Backyard Birder: Touched by Touch

  • Susie Spikol, a naturalist with the Harris Center, shows off a salamander to a few youngsters during one of her Babies in Backpacks and Toddlers in Tow programs. Photo by Jenn Sutton

  • A salamander is held by a child. Photo by Ben Conant

Backyard Birder
Published: 7/25/2019 1:02:41 PM

I’m standing on the edge of Cynthia’s Pond, a beautiful swamp near the Harris Center. I have 12 kids with me, armed with nets, strainers, containers and rubber boots. On this day our buckets are teeming with our catch: dragonfly nymphs, water boatmen, an enormous giant water bug, and count­less leeches.

It’s a good day at the swamp. Three girls circle around one container, mesmerized by eastern newts slipping around inside. I love this: three sixth grade girls loving salamanders. As I come over, one asks, “Can we touch them?”

Can we touch them? Can we touch them? ... It’s a question I hear all the time as a naturalist. Who knew this question could be so fraught with a moral struggle. I’ve wondered how being touched by three excited 12-year olds might impact the salamander. Do the girls have bug spray on their hands? Sun-block on those fingers? Hand soap under their nails? What will the salamander breathe in, and will the salamander be impaired by this chance meeting with these three girls?

I’ve been out in the field with other naturalists who will not permit people to reach out and touch frogs, salamanders, caterpillars or any other living creature. This is like being observers at the museum of the life, reminding me of dusty antique shops where my mother kept a strangle hold on my curious little fingers.

Me, I’m the type of naturalist that will spread out my hand in the sign of peace and then I will slowly and gently help three girls pick up the salamanders. Carefully we’ll hold them with wet hands, low to the ground in case they try to squiggle free. We’ll touch them briefly and then return them to water. This chance meeting with the salamanders lets me share with the girls how to touch a living salamander with sensitivity and consideration, with kindness and gratitude.

In the end, the girls will have been more touched by the salamander than the salamander by them. They will have had the chance to feel this slight and slippery salamander in their hand. Their fingertips will feel the cool skin of the salamander slide across them. I’m banking that they will feel compassion and curiosity for this creature. I’m hoping that not only will they have touched the salamander, but that their hearts will have been touched, too.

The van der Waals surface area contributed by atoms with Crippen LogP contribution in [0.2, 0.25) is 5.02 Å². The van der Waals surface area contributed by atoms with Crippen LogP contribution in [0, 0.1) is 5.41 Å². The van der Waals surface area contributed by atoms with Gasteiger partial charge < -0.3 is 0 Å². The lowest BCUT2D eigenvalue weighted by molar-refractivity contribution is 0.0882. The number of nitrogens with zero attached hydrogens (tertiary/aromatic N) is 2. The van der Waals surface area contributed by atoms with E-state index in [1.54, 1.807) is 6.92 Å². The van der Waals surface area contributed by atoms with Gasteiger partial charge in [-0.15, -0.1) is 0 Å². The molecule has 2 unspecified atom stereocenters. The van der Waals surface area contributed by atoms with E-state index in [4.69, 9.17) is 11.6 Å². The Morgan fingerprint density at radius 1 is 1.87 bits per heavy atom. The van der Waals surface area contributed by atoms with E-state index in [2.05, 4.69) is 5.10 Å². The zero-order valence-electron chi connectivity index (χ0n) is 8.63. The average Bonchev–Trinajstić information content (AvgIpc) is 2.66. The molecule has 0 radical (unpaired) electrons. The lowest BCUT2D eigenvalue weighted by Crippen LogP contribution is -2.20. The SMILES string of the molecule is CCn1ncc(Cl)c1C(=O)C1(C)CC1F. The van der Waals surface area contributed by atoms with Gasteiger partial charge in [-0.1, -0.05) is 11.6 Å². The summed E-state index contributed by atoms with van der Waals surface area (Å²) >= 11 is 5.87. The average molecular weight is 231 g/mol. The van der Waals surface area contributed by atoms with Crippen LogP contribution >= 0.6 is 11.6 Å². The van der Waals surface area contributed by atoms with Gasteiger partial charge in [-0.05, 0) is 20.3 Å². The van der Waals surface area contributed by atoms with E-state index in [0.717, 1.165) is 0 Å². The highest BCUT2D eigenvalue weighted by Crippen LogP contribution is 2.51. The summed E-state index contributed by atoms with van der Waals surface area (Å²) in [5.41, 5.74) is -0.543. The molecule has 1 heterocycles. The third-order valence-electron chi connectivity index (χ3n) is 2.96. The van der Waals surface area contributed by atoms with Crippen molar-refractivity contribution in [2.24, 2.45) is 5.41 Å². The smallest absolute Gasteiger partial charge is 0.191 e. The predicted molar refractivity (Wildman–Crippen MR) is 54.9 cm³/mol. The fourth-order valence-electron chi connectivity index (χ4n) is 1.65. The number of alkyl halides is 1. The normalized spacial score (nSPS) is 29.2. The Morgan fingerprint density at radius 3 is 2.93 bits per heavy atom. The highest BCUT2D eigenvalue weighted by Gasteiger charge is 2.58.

There are, of course, some creatures in the wild that should not be touched. Porcupines and skunks come to mind, as do northern water snakes. When I’m in the field with people, I am actively modeling how to touch with the least impact, and what to touch and not touch. Having children hold amphibians with leaves as a thin barrier between hand and creature prevents these skin-breathing creatures from inhaling too much of us. But I guess I’m a life-long toucher. Even in the winter, when out tracking with groups, I’m thrilled to find the track of a red fox. I’ll whip off my mitten and place my fingers in the frozen paw print. We will kneel down and press our fingers in the track, stirring to the idea that our hand, our fingers, are one foot­ step away from a wild red fox

Lately we and our children live in a remote world where screens intercept our chances to engage one another face-to-face. Children touch their phones, texting instead of hanging out with one another. We can connect to old friends on Facebook, but how many of us have shaken our neighbor’s hand lately, or reached out to hug a friend we see every day?

The farther away we travel from using both hands and minds together to explore our world, the farther we move from bonding and connecting to our world, to its people and its other animals. To feel the heartbeat of another creature, to hold it close and share a breath with it, to feel how fragile and different it is from us, is to ultimately discover how the same strands of life connect us all.

So when I’m asked, “Can I touch this?” I will continue to put my hand out, together with my students, and share how to touch a wild creature with respect, gentleness and gratitude. We will be quiet and calm holding snakes or frogs or salamanders. We will even feel the soft brush of the wooly bear caterpillar across our cheek. And if I’m quiet enough, I might just see a salamander share a breath with a 12-year-old.

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